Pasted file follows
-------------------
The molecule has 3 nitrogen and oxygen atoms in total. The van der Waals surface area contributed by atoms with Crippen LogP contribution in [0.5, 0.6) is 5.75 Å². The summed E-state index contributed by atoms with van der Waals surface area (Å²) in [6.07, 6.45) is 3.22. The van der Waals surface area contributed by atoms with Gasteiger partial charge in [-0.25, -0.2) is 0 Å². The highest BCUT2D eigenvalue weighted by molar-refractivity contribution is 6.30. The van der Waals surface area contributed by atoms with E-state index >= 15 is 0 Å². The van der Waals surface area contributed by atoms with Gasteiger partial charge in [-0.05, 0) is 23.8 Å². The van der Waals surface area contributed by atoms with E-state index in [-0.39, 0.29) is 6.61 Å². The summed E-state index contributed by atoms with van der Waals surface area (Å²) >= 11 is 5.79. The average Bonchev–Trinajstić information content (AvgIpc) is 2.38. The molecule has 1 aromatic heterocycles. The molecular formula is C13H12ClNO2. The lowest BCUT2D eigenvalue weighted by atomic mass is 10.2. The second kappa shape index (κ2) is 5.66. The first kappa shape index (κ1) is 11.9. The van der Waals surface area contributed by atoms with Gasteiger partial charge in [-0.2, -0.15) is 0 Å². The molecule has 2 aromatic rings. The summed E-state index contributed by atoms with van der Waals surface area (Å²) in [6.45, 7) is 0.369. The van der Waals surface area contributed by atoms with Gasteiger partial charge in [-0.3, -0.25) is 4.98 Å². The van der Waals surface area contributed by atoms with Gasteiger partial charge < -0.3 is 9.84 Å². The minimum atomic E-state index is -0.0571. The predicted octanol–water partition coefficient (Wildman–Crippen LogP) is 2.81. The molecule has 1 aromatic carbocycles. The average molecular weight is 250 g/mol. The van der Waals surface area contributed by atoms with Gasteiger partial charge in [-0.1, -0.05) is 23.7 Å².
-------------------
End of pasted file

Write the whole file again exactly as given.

The molecule has 3 nitrogen and oxygen atoms in total. The van der Waals surface area contributed by atoms with Crippen LogP contribution in [0.5, 0.6) is 5.75 Å². The summed E-state index contributed by atoms with van der Waals surface area (Å²) in [6.07, 6.45) is 3.22. The van der Waals surface area contributed by atoms with Gasteiger partial charge in [-0.25, -0.2) is 0 Å². The highest BCUT2D eigenvalue weighted by molar-refractivity contribution is 6.30. The van der Waals surface area contributed by atoms with E-state index >= 15 is 0 Å². The van der Waals surface area contributed by atoms with Gasteiger partial charge in [-0.05, 0) is 23.8 Å². The van der Waals surface area contributed by atoms with E-state index in [-0.39, 0.29) is 6.61 Å². The summed E-state index contributed by atoms with van der Waals surface area (Å²) >= 11 is 5.79. The average Bonchev–Trinajstić information content (AvgIpc) is 2.38. The molecule has 1 aromatic heterocycles. The molecular formula is C13H12ClNO2. The lowest BCUT2D eigenvalue weighted by atomic mass is 10.2. The second kappa shape index (κ2) is 5.66. The first kappa shape index (κ1) is 11.9. The van der Waals surface area contributed by atoms with Gasteiger partial charge in [-0.2, -0.15) is 0 Å². The molecule has 2 aromatic rings. The summed E-state index contributed by atoms with van der Waals surface area (Å²) in [6.45, 7) is 0.369. The van der Waals surface area contributed by atoms with Gasteiger partial charge in [-0.3, -0.25) is 4.98 Å². The van der Waals surface area contributed by atoms with Gasteiger partial charge < -0.3 is 9.84 Å². The minimum atomic E-state index is -0.0571. The predicted octanol–water partition coefficient (Wildman–Crippen LogP) is 2.81. The molecule has 1 aromatic carbocycles. The average molecular weight is 250 g/mol. The van der Waals surface area contributed by atoms with Gasteiger partial charge in [-0.1, -0.05) is 23.7 Å².